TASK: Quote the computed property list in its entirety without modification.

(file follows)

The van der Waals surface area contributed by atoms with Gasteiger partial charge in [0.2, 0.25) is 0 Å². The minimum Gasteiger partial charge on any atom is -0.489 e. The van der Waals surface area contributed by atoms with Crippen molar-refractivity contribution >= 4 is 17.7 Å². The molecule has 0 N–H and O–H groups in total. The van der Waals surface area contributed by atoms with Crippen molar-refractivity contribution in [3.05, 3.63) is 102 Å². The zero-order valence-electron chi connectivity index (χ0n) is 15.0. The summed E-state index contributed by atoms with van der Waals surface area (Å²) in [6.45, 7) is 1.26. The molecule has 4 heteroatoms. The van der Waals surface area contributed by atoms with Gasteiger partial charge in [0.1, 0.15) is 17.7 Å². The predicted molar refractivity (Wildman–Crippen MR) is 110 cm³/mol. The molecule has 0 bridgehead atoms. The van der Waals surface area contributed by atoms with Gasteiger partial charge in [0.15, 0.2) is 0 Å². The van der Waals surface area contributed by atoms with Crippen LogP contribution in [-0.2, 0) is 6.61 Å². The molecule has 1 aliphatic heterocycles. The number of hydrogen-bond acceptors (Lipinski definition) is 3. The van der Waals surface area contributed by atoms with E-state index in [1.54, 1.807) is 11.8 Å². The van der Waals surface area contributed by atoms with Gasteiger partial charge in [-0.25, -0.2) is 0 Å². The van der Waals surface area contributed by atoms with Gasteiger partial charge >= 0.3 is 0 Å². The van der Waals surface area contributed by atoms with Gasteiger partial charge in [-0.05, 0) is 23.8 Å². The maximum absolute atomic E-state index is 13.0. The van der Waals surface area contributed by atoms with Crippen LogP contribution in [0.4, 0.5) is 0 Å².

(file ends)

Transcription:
The van der Waals surface area contributed by atoms with Gasteiger partial charge in [0.2, 0.25) is 0 Å². The minimum Gasteiger partial charge on any atom is -0.489 e. The van der Waals surface area contributed by atoms with Crippen molar-refractivity contribution >= 4 is 17.7 Å². The molecule has 0 N–H and O–H groups in total. The van der Waals surface area contributed by atoms with Crippen molar-refractivity contribution in [3.05, 3.63) is 102 Å². The zero-order valence-electron chi connectivity index (χ0n) is 15.0. The summed E-state index contributed by atoms with van der Waals surface area (Å²) in [6.45, 7) is 1.26. The molecule has 4 heteroatoms. The van der Waals surface area contributed by atoms with Gasteiger partial charge in [0.1, 0.15) is 17.7 Å². The predicted molar refractivity (Wildman–Crippen MR) is 110 cm³/mol. The molecule has 0 bridgehead atoms. The van der Waals surface area contributed by atoms with Gasteiger partial charge in [0.15, 0.2) is 0 Å². The van der Waals surface area contributed by atoms with Crippen LogP contribution in [-0.2, 0) is 6.61 Å². The molecule has 1 aliphatic heterocycles. The number of hydrogen-bond acceptors (Lipinski definition) is 3. The van der Waals surface area contributed by atoms with E-state index in [1.54, 1.807) is 11.8 Å². The van der Waals surface area contributed by atoms with Gasteiger partial charge in [-0.25, -0.2) is 0 Å². The van der Waals surface area contributed by atoms with Gasteiger partial charge >= 0.3 is 0 Å². The van der Waals surface area contributed by atoms with Gasteiger partial charge in [-0.05, 0) is 23.8 Å². The maximum absolute atomic E-state index is 13.0. The van der Waals surface area contributed by atoms with Crippen LogP contribution in [0.4, 0.5) is 0 Å².